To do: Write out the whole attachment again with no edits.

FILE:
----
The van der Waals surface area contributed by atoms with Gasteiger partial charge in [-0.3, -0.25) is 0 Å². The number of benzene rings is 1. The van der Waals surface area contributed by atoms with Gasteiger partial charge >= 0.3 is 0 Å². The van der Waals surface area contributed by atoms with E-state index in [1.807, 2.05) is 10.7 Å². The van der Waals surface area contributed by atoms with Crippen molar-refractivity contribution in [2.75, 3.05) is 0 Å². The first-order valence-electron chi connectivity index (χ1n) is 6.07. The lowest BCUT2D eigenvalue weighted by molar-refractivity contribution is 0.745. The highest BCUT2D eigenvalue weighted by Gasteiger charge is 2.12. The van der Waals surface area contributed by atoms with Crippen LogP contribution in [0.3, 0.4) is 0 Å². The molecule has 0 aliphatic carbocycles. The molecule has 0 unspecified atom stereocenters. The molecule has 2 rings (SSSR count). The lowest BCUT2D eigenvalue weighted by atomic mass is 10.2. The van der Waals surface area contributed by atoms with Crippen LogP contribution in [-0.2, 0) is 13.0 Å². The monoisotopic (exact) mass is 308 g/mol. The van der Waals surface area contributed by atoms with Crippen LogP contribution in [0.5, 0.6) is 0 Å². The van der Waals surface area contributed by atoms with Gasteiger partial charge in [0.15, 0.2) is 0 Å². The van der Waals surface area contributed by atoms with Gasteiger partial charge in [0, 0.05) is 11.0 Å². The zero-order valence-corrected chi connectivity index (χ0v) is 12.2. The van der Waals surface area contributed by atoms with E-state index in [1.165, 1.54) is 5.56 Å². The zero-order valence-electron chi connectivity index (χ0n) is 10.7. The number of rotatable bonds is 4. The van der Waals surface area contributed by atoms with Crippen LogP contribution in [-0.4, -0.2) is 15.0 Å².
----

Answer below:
The van der Waals surface area contributed by atoms with Gasteiger partial charge in [-0.3, -0.25) is 0 Å². The number of benzene rings is 1. The van der Waals surface area contributed by atoms with Gasteiger partial charge >= 0.3 is 0 Å². The van der Waals surface area contributed by atoms with E-state index in [1.807, 2.05) is 10.7 Å². The van der Waals surface area contributed by atoms with Crippen molar-refractivity contribution in [2.75, 3.05) is 0 Å². The first-order valence-electron chi connectivity index (χ1n) is 6.07. The lowest BCUT2D eigenvalue weighted by molar-refractivity contribution is 0.745. The highest BCUT2D eigenvalue weighted by Gasteiger charge is 2.12. The van der Waals surface area contributed by atoms with Crippen LogP contribution in [0.3, 0.4) is 0 Å². The molecule has 0 aliphatic carbocycles. The molecule has 0 unspecified atom stereocenters. The molecule has 2 rings (SSSR count). The lowest BCUT2D eigenvalue weighted by atomic mass is 10.2. The van der Waals surface area contributed by atoms with Crippen LogP contribution in [-0.2, 0) is 13.0 Å². The monoisotopic (exact) mass is 308 g/mol. The van der Waals surface area contributed by atoms with Crippen LogP contribution in [0.5, 0.6) is 0 Å². The van der Waals surface area contributed by atoms with Gasteiger partial charge in [0.15, 0.2) is 0 Å². The van der Waals surface area contributed by atoms with Gasteiger partial charge in [0, 0.05) is 11.0 Å². The zero-order valence-corrected chi connectivity index (χ0v) is 12.2. The van der Waals surface area contributed by atoms with E-state index in [1.165, 1.54) is 5.56 Å². The zero-order valence-electron chi connectivity index (χ0n) is 10.7. The number of rotatable bonds is 4. The van der Waals surface area contributed by atoms with Crippen LogP contribution in [-0.4, -0.2) is 15.0 Å².